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Girl at computer uses 'Food, Fun and Fitness'program. Link to photo information
The Food, Fun, and Fitness Internet Program for Girls uses culturally sensitive comic strips geared towards 8- to 10-year-old African-American girls to promote better food choices and physical activity. Click the image for more information about it.

Can Video Games Help Kids Make Healthy Choices?

By Alfredo Flores
March 14, 2006

Novel, high-tech tools are being developed by Agricultural Research Service scientists for teaching kids about healthy eating and physical activity behaviors.

At the ARS Children's Nutrition Research Center (CNRC) at the Baylor College of Medicine in Houston, Texas, researchers are using interactive computer games—and other forms of "edu-tainment"—to teach kids of various age groups about the importance of healthy food and exercise.

This study and other ARS obesity-related research is featured in the March issue of Agricultural Research magazine, published by ARS, the U.S. Department of Agriculture's chief in-house scientific research agency.

CNRC researchers have already created and evaluated several computer-based vehicles that fall under the umbrella of "eHealth" programs. The eHealth series of CNRC projects is aimed at engaging children in studies promoting healthy nutrition or physical activity behaviors, using devices such as the Internet, video games, Web-based games, comic books, cartoons and other contemporary media.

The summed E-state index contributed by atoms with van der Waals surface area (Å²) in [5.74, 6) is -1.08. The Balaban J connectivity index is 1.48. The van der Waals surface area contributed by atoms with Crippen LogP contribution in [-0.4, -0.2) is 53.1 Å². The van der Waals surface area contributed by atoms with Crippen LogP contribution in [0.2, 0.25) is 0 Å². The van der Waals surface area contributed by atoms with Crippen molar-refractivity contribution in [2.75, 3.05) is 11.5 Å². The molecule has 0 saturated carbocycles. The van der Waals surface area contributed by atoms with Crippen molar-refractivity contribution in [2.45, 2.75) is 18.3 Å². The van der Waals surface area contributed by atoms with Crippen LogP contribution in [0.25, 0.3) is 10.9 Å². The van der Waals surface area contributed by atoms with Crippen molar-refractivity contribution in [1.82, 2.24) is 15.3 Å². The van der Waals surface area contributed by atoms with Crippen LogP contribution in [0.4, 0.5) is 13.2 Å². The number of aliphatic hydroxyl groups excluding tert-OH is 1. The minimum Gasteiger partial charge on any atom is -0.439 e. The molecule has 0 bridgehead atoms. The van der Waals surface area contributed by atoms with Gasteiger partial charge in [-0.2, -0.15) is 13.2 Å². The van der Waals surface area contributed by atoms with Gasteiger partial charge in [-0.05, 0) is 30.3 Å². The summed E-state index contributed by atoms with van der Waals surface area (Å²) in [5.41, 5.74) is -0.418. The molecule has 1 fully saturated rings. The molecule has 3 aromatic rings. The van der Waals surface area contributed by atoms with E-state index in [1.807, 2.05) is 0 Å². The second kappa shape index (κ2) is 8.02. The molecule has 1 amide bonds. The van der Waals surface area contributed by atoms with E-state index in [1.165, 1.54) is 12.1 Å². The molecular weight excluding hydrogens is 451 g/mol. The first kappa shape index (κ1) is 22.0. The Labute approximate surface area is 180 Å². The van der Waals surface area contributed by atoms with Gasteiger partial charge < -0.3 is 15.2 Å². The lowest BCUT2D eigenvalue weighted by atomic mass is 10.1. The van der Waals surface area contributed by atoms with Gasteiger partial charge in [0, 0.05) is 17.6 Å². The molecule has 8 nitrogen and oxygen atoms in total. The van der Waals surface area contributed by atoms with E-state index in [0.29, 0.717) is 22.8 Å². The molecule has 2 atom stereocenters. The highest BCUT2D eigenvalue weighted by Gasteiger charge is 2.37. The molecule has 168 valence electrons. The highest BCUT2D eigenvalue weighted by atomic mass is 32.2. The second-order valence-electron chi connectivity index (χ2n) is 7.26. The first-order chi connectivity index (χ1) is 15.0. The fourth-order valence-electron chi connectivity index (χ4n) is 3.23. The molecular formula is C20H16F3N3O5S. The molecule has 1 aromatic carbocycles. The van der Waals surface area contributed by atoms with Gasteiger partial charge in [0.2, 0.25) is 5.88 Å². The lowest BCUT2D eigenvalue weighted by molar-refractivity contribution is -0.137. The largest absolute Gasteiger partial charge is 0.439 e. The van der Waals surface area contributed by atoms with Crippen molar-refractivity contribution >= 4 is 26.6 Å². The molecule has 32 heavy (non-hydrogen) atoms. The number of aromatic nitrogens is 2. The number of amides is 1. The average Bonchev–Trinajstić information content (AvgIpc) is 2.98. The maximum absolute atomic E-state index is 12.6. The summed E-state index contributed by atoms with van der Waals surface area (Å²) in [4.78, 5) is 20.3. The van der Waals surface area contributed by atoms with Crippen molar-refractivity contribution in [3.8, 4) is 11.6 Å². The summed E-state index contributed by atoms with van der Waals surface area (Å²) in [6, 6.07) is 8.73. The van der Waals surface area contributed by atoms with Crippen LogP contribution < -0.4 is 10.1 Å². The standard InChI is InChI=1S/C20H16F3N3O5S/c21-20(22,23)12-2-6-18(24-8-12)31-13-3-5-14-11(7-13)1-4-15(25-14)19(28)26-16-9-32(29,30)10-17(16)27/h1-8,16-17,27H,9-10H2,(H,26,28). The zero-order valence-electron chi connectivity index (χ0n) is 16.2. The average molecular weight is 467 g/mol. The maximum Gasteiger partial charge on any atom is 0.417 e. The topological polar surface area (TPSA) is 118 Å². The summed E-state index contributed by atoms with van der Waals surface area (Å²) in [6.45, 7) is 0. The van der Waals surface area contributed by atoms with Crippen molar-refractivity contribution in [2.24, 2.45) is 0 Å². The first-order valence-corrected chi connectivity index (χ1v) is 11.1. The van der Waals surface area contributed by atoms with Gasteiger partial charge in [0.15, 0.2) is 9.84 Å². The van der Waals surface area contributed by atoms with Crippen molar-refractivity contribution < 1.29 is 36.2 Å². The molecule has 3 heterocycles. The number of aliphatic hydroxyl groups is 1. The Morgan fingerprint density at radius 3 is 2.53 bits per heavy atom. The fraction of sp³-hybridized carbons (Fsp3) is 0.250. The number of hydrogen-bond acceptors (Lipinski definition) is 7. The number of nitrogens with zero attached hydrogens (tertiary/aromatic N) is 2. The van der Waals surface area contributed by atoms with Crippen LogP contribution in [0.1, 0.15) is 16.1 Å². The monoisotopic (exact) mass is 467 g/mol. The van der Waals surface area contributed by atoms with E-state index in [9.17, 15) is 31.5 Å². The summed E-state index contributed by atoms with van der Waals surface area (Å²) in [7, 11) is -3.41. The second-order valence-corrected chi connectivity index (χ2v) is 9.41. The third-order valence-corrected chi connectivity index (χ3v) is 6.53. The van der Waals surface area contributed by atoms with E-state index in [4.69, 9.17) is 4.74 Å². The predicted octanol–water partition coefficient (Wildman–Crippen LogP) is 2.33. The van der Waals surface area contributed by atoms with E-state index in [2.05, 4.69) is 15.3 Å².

One of the latest efforts, called "Food, Fun and Fitness Internet Program for Girls," focuses on preventing obesity among 8- to10-year-old African-American girls. This group has been identified as having potentially higher-than-normal obesity rates and being at a greater risk of heart disease, some cancers, diabetes and stroke when they grow up.

Behavioral scientist Deborah Thompson was the principal CNRC investigator for this interactive online computer program. She led the research team in developing and refining the design and in evaluating the effectiveness of the approach. Its primary goal was to promote an increase in two behaviors: physical activity and consumption of fruit, vegetables, juices and water—both important health habits that Thompson hopes young girls will carry into adulthood.

The Internet program focuses on culturally sensitive Web-based comic strips that model healthy behaviors. In an 8-week study of the Food, Fun and Fitness Internet Program for Girls with 80 8- to 10-year-old African-American girls in the Houston area, Thompson examined the effect of immediate versus delayed incentives on the log-on rate to the CNRC's eHealth program website. Preliminary results suggest that eHealth programs may be an effective way to help young African-American girls increase fruit and vegetable intake and become more physically active, thereby decreasing their obesity risk.

Read more about this research in the March 2006 issue of Agricultural Research magazine.